When Pete Symth, a radio personality, envisioned creating a Western American town in 1960, he imagined a place where visitors could explore farms and fields, bale hay in a barn and shop in a saddlery. He knew tourists would want a genuine Western experience.
The trick was making it feel authentic.
Coming up with a name and location was the first challenge. The site needed to be squarely in the American West and the name had to be quirky enough to fit in with other Western towns, like Rough and Ready, California; Big Foot, Texas; or Mexican Hat, Arizona. Giving it the feel of establishment would offer credibility. So, Pete and party drew on an association with a real Colorado mining town called Tincup, settling on the name “East Tincup” to be built near Golden, Colorado.
Once a vision was settled, construction on East Tincup began with a huge barn erected near the center of town. Other structures included an elevated water tower, general store and housing for a variety of traditional western trades.
But East Tincup still needed that all-important stamp of authenticity. It needed something both common and recognizable in most small Western towns.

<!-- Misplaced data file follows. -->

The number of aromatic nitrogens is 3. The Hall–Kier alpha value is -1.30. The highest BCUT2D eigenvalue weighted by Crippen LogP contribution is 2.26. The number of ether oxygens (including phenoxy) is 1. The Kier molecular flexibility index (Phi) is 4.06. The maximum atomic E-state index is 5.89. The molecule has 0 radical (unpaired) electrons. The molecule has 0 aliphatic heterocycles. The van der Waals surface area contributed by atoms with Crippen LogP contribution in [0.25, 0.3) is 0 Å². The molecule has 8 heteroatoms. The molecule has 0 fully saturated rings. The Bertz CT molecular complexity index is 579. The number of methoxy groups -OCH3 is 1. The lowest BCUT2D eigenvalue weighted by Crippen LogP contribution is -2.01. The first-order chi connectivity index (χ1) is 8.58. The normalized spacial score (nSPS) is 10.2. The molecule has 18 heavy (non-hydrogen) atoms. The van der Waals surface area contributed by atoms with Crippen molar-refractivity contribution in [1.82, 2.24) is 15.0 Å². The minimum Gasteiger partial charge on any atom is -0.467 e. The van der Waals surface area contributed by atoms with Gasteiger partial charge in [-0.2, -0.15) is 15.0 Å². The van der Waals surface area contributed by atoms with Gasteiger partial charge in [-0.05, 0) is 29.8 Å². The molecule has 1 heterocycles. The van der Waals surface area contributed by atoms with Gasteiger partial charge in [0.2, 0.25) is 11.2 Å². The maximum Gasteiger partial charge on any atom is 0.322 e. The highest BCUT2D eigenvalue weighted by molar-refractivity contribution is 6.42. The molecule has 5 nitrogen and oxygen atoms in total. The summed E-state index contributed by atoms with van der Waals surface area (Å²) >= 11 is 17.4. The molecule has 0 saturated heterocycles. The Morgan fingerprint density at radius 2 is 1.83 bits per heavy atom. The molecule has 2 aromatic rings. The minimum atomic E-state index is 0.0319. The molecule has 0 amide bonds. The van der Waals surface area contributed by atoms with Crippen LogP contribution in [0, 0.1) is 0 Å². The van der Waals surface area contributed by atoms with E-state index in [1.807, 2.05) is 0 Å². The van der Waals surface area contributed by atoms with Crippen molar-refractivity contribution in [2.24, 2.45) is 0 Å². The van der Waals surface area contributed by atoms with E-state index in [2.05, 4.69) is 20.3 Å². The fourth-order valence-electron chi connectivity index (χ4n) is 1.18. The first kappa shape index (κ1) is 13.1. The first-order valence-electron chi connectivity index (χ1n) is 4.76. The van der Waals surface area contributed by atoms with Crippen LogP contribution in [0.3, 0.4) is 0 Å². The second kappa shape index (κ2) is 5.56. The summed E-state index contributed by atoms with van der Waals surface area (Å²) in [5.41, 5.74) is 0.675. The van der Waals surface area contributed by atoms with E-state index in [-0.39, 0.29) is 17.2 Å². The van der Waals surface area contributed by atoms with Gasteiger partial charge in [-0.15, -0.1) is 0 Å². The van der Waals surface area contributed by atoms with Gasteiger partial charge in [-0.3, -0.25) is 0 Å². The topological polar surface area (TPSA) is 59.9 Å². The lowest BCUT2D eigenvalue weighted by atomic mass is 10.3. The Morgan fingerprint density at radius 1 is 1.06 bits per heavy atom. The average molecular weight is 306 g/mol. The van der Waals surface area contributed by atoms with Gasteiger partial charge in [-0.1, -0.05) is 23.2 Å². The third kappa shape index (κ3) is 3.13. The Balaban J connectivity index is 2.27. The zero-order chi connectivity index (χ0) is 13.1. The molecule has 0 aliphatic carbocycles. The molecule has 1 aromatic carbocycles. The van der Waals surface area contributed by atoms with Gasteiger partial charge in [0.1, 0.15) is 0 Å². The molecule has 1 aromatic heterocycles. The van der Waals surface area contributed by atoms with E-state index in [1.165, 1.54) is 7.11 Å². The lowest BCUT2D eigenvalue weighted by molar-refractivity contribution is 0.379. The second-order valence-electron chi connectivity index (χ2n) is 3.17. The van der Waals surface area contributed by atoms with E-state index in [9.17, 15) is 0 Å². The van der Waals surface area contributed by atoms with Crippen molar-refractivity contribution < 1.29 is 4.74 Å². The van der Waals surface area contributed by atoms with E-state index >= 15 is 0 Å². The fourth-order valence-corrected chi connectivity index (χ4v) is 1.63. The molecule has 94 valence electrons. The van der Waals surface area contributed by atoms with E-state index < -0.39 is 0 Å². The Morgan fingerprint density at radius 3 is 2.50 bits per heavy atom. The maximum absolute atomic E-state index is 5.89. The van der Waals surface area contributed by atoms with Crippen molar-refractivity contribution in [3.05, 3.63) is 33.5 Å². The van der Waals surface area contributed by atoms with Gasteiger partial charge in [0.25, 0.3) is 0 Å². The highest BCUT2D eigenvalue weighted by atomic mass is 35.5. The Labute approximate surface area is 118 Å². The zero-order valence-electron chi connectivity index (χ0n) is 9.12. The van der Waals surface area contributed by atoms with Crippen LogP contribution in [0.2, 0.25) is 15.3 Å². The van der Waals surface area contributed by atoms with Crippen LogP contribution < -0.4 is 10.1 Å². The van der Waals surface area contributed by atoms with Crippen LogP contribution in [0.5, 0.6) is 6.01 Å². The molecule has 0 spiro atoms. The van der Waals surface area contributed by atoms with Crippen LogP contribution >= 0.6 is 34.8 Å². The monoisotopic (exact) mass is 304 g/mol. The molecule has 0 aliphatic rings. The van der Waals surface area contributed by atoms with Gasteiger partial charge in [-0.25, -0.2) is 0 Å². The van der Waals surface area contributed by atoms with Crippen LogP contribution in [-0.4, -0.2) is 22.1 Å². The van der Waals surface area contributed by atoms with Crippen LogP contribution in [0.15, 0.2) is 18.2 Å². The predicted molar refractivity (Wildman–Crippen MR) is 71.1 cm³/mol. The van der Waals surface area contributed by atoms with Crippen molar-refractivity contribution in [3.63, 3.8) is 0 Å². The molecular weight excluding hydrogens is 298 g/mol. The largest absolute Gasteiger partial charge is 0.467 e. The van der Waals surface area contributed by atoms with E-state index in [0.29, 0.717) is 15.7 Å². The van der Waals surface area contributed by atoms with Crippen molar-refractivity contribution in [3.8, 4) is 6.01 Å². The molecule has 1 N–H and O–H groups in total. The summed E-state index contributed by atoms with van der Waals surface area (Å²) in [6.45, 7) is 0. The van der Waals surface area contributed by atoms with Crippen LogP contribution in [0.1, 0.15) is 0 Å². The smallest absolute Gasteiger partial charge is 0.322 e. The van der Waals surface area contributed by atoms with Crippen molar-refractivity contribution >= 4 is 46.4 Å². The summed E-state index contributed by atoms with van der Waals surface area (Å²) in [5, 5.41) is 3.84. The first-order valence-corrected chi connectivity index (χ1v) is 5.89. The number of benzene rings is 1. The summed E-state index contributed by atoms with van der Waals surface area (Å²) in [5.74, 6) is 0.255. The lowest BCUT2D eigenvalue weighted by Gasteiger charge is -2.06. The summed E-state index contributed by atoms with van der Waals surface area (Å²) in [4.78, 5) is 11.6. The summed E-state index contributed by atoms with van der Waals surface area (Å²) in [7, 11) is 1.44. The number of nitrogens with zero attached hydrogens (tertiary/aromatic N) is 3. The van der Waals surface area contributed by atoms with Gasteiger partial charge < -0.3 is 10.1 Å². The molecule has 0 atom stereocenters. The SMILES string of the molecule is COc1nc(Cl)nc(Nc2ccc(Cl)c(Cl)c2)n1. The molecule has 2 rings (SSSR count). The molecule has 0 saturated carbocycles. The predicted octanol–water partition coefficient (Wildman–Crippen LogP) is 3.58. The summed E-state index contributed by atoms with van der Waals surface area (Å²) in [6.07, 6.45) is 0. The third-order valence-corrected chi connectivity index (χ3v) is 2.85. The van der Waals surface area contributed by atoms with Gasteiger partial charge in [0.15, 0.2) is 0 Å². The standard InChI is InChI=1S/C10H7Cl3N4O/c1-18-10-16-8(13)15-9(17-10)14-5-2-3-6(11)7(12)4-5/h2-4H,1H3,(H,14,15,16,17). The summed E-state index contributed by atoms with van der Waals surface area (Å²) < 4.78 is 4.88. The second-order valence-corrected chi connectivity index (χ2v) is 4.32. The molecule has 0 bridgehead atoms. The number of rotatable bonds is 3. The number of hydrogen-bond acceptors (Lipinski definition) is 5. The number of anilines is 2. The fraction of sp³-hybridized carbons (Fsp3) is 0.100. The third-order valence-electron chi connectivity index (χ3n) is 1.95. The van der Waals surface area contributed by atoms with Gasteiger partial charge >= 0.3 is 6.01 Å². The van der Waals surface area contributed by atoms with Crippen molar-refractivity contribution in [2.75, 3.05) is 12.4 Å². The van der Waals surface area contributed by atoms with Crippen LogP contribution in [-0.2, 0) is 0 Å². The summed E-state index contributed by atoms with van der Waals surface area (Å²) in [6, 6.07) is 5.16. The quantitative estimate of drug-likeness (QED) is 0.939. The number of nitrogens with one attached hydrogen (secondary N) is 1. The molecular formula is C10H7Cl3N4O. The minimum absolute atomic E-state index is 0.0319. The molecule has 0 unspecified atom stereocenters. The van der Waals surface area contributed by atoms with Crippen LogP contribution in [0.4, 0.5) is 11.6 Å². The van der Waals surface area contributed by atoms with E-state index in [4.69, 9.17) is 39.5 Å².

Born in the American West, advertisements for the Levi’s® brand had become a visible small-town feature. Early Levi’s® ads were painted on the sides of buildings or appeared on posters plastered on walls. By the 1930s, LS&Co. promotions even included the phrase, “Patronize Your Hometown Merchant.”
So naturally, East Tincup needed a Levi’s® advertisement painted on the face of its massive barn.
Pete’s team reached out to Levi Strauss & Co. and the company agreed to help, engaging a painter who could create our recognizable Two Horse Trademark. The artist repurposed used metal signs, painting the blank backsides and cutting out separate horses and a pair of riveted overalls. He included key phrases like, “Patented May 20, 1873” and “Every Garment Guaranteed.”
The end results were eye-catching, though not exactly in the way Pete and his team had in mind. Instead of “Original Riveted,” the sign read “Original ‘Rivited.”
Luckily, few people caught the spelling error, including LS&Co.’s own Bob Lipman. “Our newly painted sign . . . is in the center of pictures in most instances,” Bob wrote after a visit in 1961. “Owners of East Tincup are starting out with a pilot film for TV . . . Cost is expected to be about 10% of Hollywood’s. You no doubt have bill from painter.”
And so East Tincup began. But it was short-lived.
Like the rise and fall of many boom-and-bust towns of the American West, the site was dismantled and removed only three years later, in 1964, by Willis Webber. The painted metal pieces from the barn fell into the hands of an antique dealer. Eventually, the sign was acquired by the Autry Museum of the American West in Los Angeles.
Today, the Levi’s® sign is all that remains of East Tincup, a testament to the brand’s longevity — even in the boom-and-bust west.